New Farm laws have potential to increase Indian farmers’ income: IMF chief economist Gita Gopinath

Amid ongoing farmers‘ protests over the new farm laws, International Monetary Fund (IMF) Chief Economist Gita Gopinath has stated that the three farm laws introduced by the Centre have the potential to increase farmers’ income.

While Gopinath agreed that agriculture is one of the areas where India needs holistic reforms and backed the recent farm laws, she added that farmers should be given social safety as well.

When asked about the reforms, Gopinath said these laws will help widen the market for farmers and allow them to sell to multiple outlets besides the Mandis without having to pay tax. “And this had the potential to raise, in our view, farmers’ incomes,” Gopinath told news agency PTI.

However, she added an important caveat. “That said, every time reform is put in place, there are transition costs. One has to make sure and pay close attention that it’s not harming vulnerable farmers, to make sure that the social safety net is provided. Clearly, there is a discussion right now and we’ll see what comes out of it,” the IMF chief economist said.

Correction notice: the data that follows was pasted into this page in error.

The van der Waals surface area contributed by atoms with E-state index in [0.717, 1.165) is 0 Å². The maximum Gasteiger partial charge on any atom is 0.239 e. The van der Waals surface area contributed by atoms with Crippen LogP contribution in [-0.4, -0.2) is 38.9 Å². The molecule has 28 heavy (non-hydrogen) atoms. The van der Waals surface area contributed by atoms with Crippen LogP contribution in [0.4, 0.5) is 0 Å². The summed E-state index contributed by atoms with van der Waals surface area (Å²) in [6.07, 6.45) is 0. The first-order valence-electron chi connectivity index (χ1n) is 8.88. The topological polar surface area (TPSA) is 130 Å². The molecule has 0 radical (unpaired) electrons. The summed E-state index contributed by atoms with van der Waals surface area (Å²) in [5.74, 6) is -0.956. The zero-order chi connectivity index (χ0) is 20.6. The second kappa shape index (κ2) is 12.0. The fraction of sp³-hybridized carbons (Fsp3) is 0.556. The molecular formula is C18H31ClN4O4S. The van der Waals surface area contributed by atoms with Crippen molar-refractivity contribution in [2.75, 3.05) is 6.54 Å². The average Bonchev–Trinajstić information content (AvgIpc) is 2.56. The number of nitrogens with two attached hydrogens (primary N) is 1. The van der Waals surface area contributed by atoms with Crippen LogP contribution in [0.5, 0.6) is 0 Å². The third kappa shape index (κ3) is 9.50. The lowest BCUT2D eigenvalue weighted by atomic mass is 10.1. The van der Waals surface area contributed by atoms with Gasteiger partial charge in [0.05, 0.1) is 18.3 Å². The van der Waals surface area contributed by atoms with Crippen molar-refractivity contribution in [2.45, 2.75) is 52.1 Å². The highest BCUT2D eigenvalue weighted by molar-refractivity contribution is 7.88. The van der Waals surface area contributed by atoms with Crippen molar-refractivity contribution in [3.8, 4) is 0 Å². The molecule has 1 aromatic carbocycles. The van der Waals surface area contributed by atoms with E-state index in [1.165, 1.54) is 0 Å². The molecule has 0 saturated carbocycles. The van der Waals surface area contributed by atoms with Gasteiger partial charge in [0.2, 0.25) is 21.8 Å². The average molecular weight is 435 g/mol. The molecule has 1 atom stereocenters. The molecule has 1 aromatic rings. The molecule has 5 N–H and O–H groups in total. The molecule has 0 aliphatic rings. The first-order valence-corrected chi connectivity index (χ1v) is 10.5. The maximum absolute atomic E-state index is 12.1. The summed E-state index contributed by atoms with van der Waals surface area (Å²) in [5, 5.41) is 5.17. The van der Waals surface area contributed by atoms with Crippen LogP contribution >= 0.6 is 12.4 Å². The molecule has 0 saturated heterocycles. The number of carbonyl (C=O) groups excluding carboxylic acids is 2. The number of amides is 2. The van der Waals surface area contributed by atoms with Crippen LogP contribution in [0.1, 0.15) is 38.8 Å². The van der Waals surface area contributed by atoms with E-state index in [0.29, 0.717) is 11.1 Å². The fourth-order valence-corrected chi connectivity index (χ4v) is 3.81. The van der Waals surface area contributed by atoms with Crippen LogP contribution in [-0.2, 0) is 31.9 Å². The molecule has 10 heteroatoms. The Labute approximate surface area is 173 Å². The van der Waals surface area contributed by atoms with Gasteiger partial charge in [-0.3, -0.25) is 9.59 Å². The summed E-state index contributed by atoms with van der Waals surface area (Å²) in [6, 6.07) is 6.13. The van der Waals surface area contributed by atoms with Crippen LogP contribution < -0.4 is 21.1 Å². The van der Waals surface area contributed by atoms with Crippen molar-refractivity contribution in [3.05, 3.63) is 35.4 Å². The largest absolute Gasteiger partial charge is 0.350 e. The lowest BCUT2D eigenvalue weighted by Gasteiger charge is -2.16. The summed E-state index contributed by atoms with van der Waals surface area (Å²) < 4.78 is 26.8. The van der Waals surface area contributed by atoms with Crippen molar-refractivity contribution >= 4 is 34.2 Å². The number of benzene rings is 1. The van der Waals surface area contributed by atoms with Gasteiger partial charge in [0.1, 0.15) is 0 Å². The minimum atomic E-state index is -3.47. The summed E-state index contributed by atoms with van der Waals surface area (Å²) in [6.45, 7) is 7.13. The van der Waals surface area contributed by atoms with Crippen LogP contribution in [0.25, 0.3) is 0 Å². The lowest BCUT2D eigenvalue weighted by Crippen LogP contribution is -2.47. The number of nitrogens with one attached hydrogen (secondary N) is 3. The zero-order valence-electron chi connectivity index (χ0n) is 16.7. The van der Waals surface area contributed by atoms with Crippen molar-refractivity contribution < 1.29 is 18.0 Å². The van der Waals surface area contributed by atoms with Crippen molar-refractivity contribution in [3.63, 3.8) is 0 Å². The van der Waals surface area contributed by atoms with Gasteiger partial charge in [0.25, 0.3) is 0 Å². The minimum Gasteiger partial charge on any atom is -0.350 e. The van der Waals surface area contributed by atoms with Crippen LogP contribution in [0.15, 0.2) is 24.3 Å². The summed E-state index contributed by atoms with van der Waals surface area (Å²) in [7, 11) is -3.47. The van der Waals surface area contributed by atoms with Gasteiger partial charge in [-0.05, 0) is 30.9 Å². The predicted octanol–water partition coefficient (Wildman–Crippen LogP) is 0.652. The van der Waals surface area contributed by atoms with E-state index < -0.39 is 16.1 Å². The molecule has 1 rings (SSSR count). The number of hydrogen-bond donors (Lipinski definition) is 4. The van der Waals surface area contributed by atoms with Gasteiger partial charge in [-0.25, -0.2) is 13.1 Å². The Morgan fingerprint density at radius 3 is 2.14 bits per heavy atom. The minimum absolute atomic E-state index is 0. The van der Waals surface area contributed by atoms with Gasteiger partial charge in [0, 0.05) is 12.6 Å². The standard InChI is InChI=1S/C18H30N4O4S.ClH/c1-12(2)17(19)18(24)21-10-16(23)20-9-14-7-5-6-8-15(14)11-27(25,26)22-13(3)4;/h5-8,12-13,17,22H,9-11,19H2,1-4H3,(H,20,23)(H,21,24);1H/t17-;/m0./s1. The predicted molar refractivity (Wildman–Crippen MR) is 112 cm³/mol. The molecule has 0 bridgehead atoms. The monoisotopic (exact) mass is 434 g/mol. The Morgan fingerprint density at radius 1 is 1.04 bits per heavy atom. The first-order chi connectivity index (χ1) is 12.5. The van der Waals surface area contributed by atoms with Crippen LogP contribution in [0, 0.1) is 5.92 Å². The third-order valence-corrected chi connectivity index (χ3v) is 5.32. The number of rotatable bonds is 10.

It may be noted that the three farm laws were introduced by the government in September last year and have touted as major reforms in the agriculture sector, as it will remove middlemen and allow farmers to directly sell their products anywhere in the country.

Many other economists have extended their support to the government’s farm laws, but thousands of farmers in India, mostly from Punjab, Haryana and western Uttar Pradesh have been holding protests across Delhi for the past two months.

They have been asking the government to withdraw the farm laws and offer a legal guarantee on Minimum Support Price (MSP) for their crops. So far, 11 rounds of talks have taken place between the government and farm leaders, but the matter remains largely inconclusive.

The situation is likely to get even more complicated after farmers organized a massive tractor rally on Republic Day. Breaking police barricades, they barged into Red Fort and hoisted the Nishan Sahib, which is a symbol of the Sikh religion.

Writer, historian, and activist Dharam Sikarwar is a very active author The Youth. He writes on national and international issues, environment, politics. He is an avid book reader as well.